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Comment: This book has already been loved by someone else. It MIGHT have some wear and tear on the edges, have some markings in it, or be an ex-library book. Over-all it's still a good book at a great price! (if it is supposed to contain a CD or access code, that may be missing)
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The Dragon Heir Paperback – September 1, 2009

4.4 out of 5 stars 126 customer reviews
Book 3 of 5 in the Heir Chronicles Series

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Editorial Reviews

From School Library Journal

Grade 6 Up—In this final installment in the trilogy, Chima spins a finely structured tale that roars to a satisfying conclusion. For readers new to the series, there is considerable work to be done sorting out the plot and the relationships among the various characters, but after a while the power of the story takes over. The wizarding world is fractured and at war with itself. The only hope for peace lies in those few unaffiliated gifted ones (wizards, warriors, enchanters) in the sanctuary of the town of Trinity. As the novel opens, one of these characters, Jason, steals into the hold of another faction and walks out with a mysterious magical object that appears to be extremely powerful: the Dragonheart. When he brings it back to Trinity, the town and its treasure become the focus of the other factions. The action is largely propelled by the emotional needs and weaknesses of the characters, and not simply by their magical abilities. Madison Moss, whose ability to absorb magic enabled her to save her wizard boyfriend, is now a danger to Seph because she keeps leaking the toxic magic that she absorbed. Her fear that this will be discovered, along with her family problems, leads to her making decisions that put her and others in mortal danger. Maddie, along with Jason and Seph, is the central emotional focus, and it is the details of their lives that make the extraordinary plot twists exciting and compelling. Fans of the first two books are sure to love this one.—Sue Giffard, Ethical Culture Fieldston School, New York City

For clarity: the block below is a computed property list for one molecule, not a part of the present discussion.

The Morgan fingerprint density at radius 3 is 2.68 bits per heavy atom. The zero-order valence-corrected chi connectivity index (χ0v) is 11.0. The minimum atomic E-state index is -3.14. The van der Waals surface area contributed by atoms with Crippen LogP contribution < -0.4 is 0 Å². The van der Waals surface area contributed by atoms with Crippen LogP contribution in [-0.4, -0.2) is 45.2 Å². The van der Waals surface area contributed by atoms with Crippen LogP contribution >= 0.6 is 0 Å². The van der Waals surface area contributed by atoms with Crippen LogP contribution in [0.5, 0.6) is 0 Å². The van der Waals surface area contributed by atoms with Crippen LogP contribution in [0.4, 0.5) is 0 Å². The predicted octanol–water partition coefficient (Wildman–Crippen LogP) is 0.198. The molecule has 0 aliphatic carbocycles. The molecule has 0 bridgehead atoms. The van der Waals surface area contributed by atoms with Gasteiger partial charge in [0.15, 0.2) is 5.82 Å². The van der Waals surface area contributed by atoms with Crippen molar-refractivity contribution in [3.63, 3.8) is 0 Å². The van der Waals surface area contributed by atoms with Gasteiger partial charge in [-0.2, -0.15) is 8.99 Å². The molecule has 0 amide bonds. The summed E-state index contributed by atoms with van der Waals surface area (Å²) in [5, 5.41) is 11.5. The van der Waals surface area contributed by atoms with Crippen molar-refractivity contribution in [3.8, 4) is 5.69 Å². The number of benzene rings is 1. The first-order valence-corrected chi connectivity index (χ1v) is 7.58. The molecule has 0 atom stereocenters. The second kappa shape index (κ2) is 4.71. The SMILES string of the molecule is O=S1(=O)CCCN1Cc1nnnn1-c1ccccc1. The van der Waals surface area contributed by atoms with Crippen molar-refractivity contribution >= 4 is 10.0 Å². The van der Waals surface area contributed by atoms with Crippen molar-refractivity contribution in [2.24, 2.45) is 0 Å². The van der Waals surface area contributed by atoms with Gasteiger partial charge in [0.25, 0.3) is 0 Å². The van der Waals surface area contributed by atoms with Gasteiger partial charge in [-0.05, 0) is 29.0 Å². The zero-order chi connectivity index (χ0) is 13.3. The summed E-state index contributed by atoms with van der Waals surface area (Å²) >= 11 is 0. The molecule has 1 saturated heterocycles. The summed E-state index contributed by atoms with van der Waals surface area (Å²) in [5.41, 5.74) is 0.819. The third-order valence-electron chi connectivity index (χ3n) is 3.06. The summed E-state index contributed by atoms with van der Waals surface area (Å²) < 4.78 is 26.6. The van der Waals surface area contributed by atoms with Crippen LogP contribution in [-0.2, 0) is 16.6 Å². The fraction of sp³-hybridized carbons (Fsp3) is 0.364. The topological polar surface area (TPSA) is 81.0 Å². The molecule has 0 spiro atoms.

Copyright © Reed Business Information, a division of Reed Elsevier Inc. All rights reserved. --This text refers to an out of print or unavailable edition of this title.

About the Author

Cinda Williams Chima is the New York Times bestselling author of The Warrior Heir; The Wizard Heir and The Dragon Heir. Cinda is a graduate of the University of Akron and Case Western Reserve University. She lives in Ohio with her husband. Visit her on the web at www.cindachima.com.
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Product Details

  • Paperback: 528 pages
  • Publisher: Hyperion Book; Reprint edition (September 1, 2009)
  • Language: English
  • ISBN-10: 1423110714
  • ISBN-13: 978-1423110712
  • Product Dimensions: 5.5 x 1.2 x 8.2 inches
  • Shipping Weight: 1.3 pounds (View shipping rates and policies)